1917-2017: Leadership Lessons from the ‘Great War’

Recent growth in the ANZAC legend reached its peak with the 2015 centenary of the miscalculated Gallipoli landing of the First World War which claimed more than 11,000 members of the Australian and New Zealand Army Corps. It was later said that, had the outstanding Australian General, Sir John Monash, commanded all the allied troops, the war would have been won earlier. Australian contributions to success in this ‘Great War’ are often undersold, but the 100th anniversary of three key battles reveals some important leadership insights.

1. Strategy needs foresight not hindsight.

Messines, in Belgium, had been held by German troops since 1914 and Monash’s famed meticulous planning was integral to the success and became a model for future conquests. The battle helped not only to promote Monash to greater leadership influence in the latter part of the war, but was critical to advancing the allied cause.

Any success needs us to be more thorough in our planning than we often believe we need to be. The problem is that we typically have to make our assessments without the benefit of hindsight. Leaders therefore need to see what others don’t see, to know their challenges well and to be great students of the situations they face and the people they lead. Leaders may well be informed by experience or intuition, but their ‘sixth sense’ still needs to be undergirded by hard work, rather than presumption.

Greatness is seldom the result of accidental success.

2. Courage is needed when rewards outweigh costs.

The 31st October this year will be the 500th anniversary of birth of Protestant Christianity but also the 100th anniversary of the conquest of Beersheba. The strategic town in the south of Palestine was the source of water for the surrounding region and had shored up the enemy defences that seemed impenetrable.

A surprise attack by the Light Horse Brigade stormed the Turkish stronghold with minimal loss of allied life. It reclaimed the vital water supplies and initiated a Turkish retreat. The sheer momentum of the Light Horse charge had so overwhelmed the enemy, that they were unable to adjust their gun sights during the lightning assault. The courageous attack turned to victory within an hour.

Leaders often have to assess costs versus rewards. Some problem battles are simply not worth the fight where the price is too high. On the other hand, good leaders know the right battles to fight because they assess the objectives. Decisiveness is a precious commodity too often in short supply for leaders whose equivocation can sap vital momentum. Once a leader knows what is right, though, they still need to courage to proceed.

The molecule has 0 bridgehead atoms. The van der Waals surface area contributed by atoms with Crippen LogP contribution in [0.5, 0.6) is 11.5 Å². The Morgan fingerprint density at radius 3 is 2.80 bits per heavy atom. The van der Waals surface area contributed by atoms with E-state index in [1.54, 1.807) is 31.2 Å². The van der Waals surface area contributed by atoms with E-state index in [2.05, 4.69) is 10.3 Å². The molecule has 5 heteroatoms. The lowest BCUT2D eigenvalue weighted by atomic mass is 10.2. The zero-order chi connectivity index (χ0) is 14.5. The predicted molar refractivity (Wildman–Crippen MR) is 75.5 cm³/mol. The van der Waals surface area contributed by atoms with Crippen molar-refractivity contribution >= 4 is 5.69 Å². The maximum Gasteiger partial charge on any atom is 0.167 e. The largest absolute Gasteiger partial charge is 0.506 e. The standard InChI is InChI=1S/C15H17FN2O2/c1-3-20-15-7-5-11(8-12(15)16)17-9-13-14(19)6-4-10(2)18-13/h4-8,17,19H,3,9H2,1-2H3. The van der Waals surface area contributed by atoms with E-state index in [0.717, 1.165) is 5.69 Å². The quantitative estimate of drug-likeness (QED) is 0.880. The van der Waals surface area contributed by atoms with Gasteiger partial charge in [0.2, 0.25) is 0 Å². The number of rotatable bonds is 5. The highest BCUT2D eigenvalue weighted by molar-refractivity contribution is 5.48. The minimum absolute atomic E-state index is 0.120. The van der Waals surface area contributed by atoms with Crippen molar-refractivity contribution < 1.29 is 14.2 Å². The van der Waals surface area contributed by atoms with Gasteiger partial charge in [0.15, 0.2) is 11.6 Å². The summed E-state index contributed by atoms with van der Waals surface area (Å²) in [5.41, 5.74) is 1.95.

Where the price of failure would be too high, the cost of courageous advance is surely not.

3. Adversity can’t diminish the need to pursue critical goals.

In late 1917, the village of Passchendaele was taken after months of fighting in Flanders. Many thousands of lives were lost in a battle which saw barely five miles of territory gained in as many months. This was largely because unprecedented rains created so much mud that some men even drowned in it.

The Germans could ill afford the losses compared with the Allies who had been bolstered by America’s entry into the war. Pressing on through adversity became reasonable, even necessary, because breaking through to the Belgian coast would stop the German submarines being able to continue sinking British supply ships, without which the war could have been lost. Some 38,000 Australians were sacrificed for this necessity.

Leaders are sometimes faced with inevitable setbacks that have them questioning whether pursuing their dreams is really worthwhile. It is all too easy to lose hope, even though faith is hope’s substance. The line between recklessness and responsibility is sometimes wafer thin.

The pursuit of great goals might be hindered, but must not be halted. What is begun in faith persists in that same faith.

In some ways, these lessons are all connected. Courageous pursuit of great objectives invests heavily, even when we feel we are embroiled in our own ‘great war’. Despite the costs and challenges, and no matter what the setbacks, good leaders keep their eye on the end goal. It is one they often see, and cast vision for, long before others catch up.

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